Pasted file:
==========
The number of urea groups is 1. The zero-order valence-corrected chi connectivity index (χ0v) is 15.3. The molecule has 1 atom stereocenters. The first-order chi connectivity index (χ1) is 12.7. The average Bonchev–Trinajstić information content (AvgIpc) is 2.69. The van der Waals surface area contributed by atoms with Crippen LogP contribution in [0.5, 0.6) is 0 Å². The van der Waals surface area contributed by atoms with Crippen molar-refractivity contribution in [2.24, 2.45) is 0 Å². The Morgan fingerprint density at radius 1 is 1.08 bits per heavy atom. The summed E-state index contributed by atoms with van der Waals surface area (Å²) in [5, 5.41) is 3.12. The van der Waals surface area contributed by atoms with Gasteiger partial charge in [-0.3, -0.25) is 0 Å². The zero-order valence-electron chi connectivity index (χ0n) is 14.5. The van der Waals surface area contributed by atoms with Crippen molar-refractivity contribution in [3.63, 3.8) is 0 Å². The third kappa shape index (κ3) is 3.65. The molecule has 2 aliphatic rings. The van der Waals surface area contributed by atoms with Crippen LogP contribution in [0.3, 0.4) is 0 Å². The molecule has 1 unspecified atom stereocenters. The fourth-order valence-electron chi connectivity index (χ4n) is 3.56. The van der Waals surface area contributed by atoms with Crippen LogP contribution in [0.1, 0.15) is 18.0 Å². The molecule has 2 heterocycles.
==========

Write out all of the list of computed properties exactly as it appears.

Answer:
The number of urea groups is 1. The zero-order valence-corrected chi connectivity index (χ0v) is 15.3. The molecule has 1 atom stereocenters. The first-order chi connectivity index (χ1) is 12.7. The average Bonchev–Trinajstić information content (AvgIpc) is 2.69. The van der Waals surface area contributed by atoms with Crippen LogP contribution in [0.5, 0.6) is 0 Å². The van der Waals surface area contributed by atoms with Crippen molar-refractivity contribution in [2.24, 2.45) is 0 Å². The Morgan fingerprint density at radius 1 is 1.08 bits per heavy atom. The summed E-state index contributed by atoms with van der Waals surface area (Å²) in [5, 5.41) is 3.12. The van der Waals surface area contributed by atoms with Gasteiger partial charge in [-0.3, -0.25) is 0 Å². The zero-order valence-electron chi connectivity index (χ0n) is 14.5. The van der Waals surface area contributed by atoms with Crippen molar-refractivity contribution in [3.63, 3.8) is 0 Å². The third kappa shape index (κ3) is 3.65. The molecule has 2 aliphatic rings. The van der Waals surface area contributed by atoms with Crippen LogP contribution in [0.3, 0.4) is 0 Å². The molecule has 1 unspecified atom stereocenters. The fourth-order valence-electron chi connectivity index (χ4n) is 3.56. The van der Waals surface area contributed by atoms with Crippen LogP contribution in [0.1, 0.15) is 18.0 Å². The molecule has 2 heterocycles.